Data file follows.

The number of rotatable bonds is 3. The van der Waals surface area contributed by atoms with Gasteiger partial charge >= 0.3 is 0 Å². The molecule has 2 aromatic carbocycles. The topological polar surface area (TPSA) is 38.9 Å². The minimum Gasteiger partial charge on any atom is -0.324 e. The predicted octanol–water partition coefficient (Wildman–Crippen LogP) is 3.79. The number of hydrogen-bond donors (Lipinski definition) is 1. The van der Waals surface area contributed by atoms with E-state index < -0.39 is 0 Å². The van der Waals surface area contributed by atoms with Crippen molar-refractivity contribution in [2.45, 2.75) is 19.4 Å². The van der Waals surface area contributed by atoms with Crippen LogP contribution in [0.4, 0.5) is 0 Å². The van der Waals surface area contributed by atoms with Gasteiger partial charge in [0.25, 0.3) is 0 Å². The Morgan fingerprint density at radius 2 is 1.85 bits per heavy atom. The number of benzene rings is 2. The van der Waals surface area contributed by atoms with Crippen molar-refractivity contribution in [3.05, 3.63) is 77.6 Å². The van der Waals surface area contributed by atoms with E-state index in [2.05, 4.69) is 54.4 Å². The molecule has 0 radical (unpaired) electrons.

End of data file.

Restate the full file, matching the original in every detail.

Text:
The number of rotatable bonds is 3. The van der Waals surface area contributed by atoms with Gasteiger partial charge >= 0.3 is 0 Å². The molecule has 2 aromatic carbocycles. The topological polar surface area (TPSA) is 38.9 Å². The minimum Gasteiger partial charge on any atom is -0.324 e. The predicted octanol–water partition coefficient (Wildman–Crippen LogP) is 3.79. The number of hydrogen-bond donors (Lipinski definition) is 1. The van der Waals surface area contributed by atoms with E-state index < -0.39 is 0 Å². The van der Waals surface area contributed by atoms with Crippen molar-refractivity contribution in [2.45, 2.75) is 19.4 Å². The van der Waals surface area contributed by atoms with Crippen LogP contribution in [0.4, 0.5) is 0 Å². The van der Waals surface area contributed by atoms with Gasteiger partial charge in [0.25, 0.3) is 0 Å². The Morgan fingerprint density at radius 2 is 1.85 bits per heavy atom. The number of benzene rings is 2. The van der Waals surface area contributed by atoms with Crippen molar-refractivity contribution in [3.05, 3.63) is 77.6 Å². The van der Waals surface area contributed by atoms with E-state index in [2.05, 4.69) is 54.4 Å². The molecule has 0 radical (unpaired) electrons.